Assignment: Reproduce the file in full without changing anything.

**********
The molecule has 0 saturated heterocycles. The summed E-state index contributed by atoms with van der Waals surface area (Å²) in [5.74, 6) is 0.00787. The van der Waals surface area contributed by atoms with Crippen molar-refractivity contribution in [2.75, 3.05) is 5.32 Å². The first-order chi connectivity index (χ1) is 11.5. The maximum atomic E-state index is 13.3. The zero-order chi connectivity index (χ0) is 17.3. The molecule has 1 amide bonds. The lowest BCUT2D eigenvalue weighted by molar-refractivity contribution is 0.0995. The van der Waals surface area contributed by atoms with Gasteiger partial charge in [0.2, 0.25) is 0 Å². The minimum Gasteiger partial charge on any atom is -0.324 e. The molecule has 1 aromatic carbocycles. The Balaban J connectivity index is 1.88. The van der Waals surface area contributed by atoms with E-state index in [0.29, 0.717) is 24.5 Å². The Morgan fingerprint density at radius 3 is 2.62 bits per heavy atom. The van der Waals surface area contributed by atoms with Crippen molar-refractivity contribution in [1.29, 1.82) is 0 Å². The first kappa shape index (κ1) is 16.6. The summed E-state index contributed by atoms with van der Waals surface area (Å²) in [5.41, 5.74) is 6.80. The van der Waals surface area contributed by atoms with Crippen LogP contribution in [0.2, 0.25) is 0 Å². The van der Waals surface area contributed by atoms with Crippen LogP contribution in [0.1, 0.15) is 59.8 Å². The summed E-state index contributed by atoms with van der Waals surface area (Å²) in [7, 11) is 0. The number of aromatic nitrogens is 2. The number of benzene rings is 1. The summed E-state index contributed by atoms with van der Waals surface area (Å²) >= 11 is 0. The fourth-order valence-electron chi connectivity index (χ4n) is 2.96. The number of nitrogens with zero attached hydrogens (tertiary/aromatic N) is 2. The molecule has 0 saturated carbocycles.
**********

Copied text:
The molecule has 0 saturated heterocycles. The summed E-state index contributed by atoms with van der Waals surface area (Å²) in [5.74, 6) is 0.00787. The van der Waals surface area contributed by atoms with Crippen molar-refractivity contribution in [2.75, 3.05) is 5.32 Å². The first-order chi connectivity index (χ1) is 11.5. The maximum atomic E-state index is 13.3. The zero-order chi connectivity index (χ0) is 17.3. The molecule has 1 amide bonds. The lowest BCUT2D eigenvalue weighted by molar-refractivity contribution is 0.0995. The van der Waals surface area contributed by atoms with Gasteiger partial charge in [0.2, 0.25) is 0 Å². The minimum Gasteiger partial charge on any atom is -0.324 e. The molecule has 1 aromatic carbocycles. The Balaban J connectivity index is 1.88. The van der Waals surface area contributed by atoms with E-state index in [0.29, 0.717) is 24.5 Å². The Morgan fingerprint density at radius 3 is 2.62 bits per heavy atom. The van der Waals surface area contributed by atoms with Crippen molar-refractivity contribution in [1.29, 1.82) is 0 Å². The first kappa shape index (κ1) is 16.6. The summed E-state index contributed by atoms with van der Waals surface area (Å²) in [5.41, 5.74) is 6.80. The van der Waals surface area contributed by atoms with Crippen LogP contribution in [0.2, 0.25) is 0 Å². The van der Waals surface area contributed by atoms with Crippen LogP contribution in [0.1, 0.15) is 59.8 Å². The summed E-state index contributed by atoms with van der Waals surface area (Å²) in [7, 11) is 0. The number of aromatic nitrogens is 2. The number of benzene rings is 1. The summed E-state index contributed by atoms with van der Waals surface area (Å²) >= 11 is 0. The fourth-order valence-electron chi connectivity index (χ4n) is 2.96. The number of nitrogens with zero attached hydrogens (tertiary/aromatic N) is 2. The molecule has 0 saturated carbocycles.